4. Failing to recognise the jurisdiction of the ODPC on complaints handling procedures. In our article discussed here, we noted that the ODPC had dismissed a complaint lodged by Wamae & Allen (also discussed below) and reaffirmed its jurisdiction on complaints handling related to issues within the DPA. Therefore, the High Court herein should have referred the case to the ODPC and maintained its appellate nature on decisions and actions made by the ODPC after lodging a complaint.

The ODPC dismisses data protection complaints against former law firm employees upon re-investigation

As set out in our update here, the ODPC recently re-dismissed a complaint filed on 20th July 2022 by the partners of the law firm, Wamae & Allen Advocates (“Complainant” or “Law Firm”) on both the firm’s and the client’s behalf against their former employees Florence Mathenge (“1st Respondent”) and Ambrose Waigwa (“2nd Respondent”) (collectively “Respondents”). The Complainants alleged that the Respondents had violated the DPA by gaining unauthorised access to the Complainant’s systems ad sharing sensitive, confidential information between themselves to their personal emails. At the first instance of lodging the complaint, the ODPC dismissed the complaint. Unsatisfied with the ODPC’s determination, the Complainant filed an appeal against the ODPC’s decision to dismiss the complaint. As a result, the High Court issued an order compelling the ODPC to readmit the complaint dated 20th July 2022 for fresh investigation and determination.

Upon re-investigation of the Complaint, the ODPC, in response to the 1st Respondent’s challenge on the jurisdiction of the ODPC, noted the fact that the Complainant was not registered as a data controller or processor at the time the complaint was instituted and the existence of other disputes between the Complainant and the Respondents before other forums, did not preclude the ODPC’s jurisdiction or obligations under the DPA.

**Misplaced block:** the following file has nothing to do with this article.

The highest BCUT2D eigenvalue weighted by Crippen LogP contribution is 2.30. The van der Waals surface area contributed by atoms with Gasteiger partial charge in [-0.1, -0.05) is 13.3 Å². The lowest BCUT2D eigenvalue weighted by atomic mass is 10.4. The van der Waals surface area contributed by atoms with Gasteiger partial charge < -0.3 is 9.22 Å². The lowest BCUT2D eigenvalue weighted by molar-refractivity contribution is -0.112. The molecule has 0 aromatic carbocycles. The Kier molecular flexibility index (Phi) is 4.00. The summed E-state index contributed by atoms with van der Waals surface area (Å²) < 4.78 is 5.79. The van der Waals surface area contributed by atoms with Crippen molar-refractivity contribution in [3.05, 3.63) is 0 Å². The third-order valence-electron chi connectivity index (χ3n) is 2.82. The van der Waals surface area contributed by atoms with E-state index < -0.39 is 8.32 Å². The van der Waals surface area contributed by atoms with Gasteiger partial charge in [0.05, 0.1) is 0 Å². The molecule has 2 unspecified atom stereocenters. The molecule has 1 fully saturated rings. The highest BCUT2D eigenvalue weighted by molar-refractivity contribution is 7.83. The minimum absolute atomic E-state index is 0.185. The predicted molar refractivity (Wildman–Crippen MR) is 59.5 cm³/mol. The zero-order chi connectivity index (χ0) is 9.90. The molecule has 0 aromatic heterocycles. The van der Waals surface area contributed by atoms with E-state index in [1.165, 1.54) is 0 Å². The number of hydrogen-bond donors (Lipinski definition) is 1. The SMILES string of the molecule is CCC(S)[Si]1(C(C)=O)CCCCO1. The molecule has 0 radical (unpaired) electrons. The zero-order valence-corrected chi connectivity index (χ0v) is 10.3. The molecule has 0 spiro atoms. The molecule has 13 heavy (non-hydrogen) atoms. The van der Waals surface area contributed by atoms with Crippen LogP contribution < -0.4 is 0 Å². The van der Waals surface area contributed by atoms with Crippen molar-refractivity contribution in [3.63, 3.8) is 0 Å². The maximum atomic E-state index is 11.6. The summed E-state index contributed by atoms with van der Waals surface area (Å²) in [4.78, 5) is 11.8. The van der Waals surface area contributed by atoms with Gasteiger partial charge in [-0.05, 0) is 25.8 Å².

Furthermore, the ODPC observed that under the DPA, only natural persons or any other person duly authorised by the data subject can lodge a complaint alleging unauthorised access to the data subject’s personal data under the DPA. Therefore companies, limited liability partnerships and corporations cannot lodge complaints under the DPA as they are not considered as data subjects. In the re-investigation, the ODPC noted that the Complaint had been lodged by the law firm’s partners, on behalf of the law firm and clients’ behalf. The partners being natural people, can only lodge a complaint on their behalf and not on behalf of their law firm, a limited liability partnership.

The ODPC proceeded to re-dismiss the complaint on the basis that notwithstanding the ODPC’s request for further documents, the documents cited by the Complainant were not provided to the ODPC for inspection and determination as to whether the information disclosed qualified as personal data under the DPA. Additionally, the ODPC reaffirmed its position by stating that a data subject cannot lodge a complaint for unauthorised access to personal data under the DPA relating to information that is publicly available either as government records or published information.

Implications and conclusion

This decision re-affirms that:

  1. A data subject in exercising their rights under the DPA as a natural person or through a natural person authorised by the data subject may lodge a complaint with the ODPC under the DPA. Therefore, companies, partnerships and corporate entities cannot institute complaints with the ODPC alleging unauthorised access to personal data as they are not deemed data subjects under the DPA.
  2. If the personal data in question is publicly available through government records or publicly published information, then such personal data is excluded from unauthorised access by a data controller or a data processor who may indirectly collect data held in a public record pursuant to s. 28 of the DPA and regulation 6(1) of the Data Protection (General) Regulations, 2021. Consequently, a data subject cannot file a complaint with the ODPC alleging unauthorised access to publicly available personal data by a third party.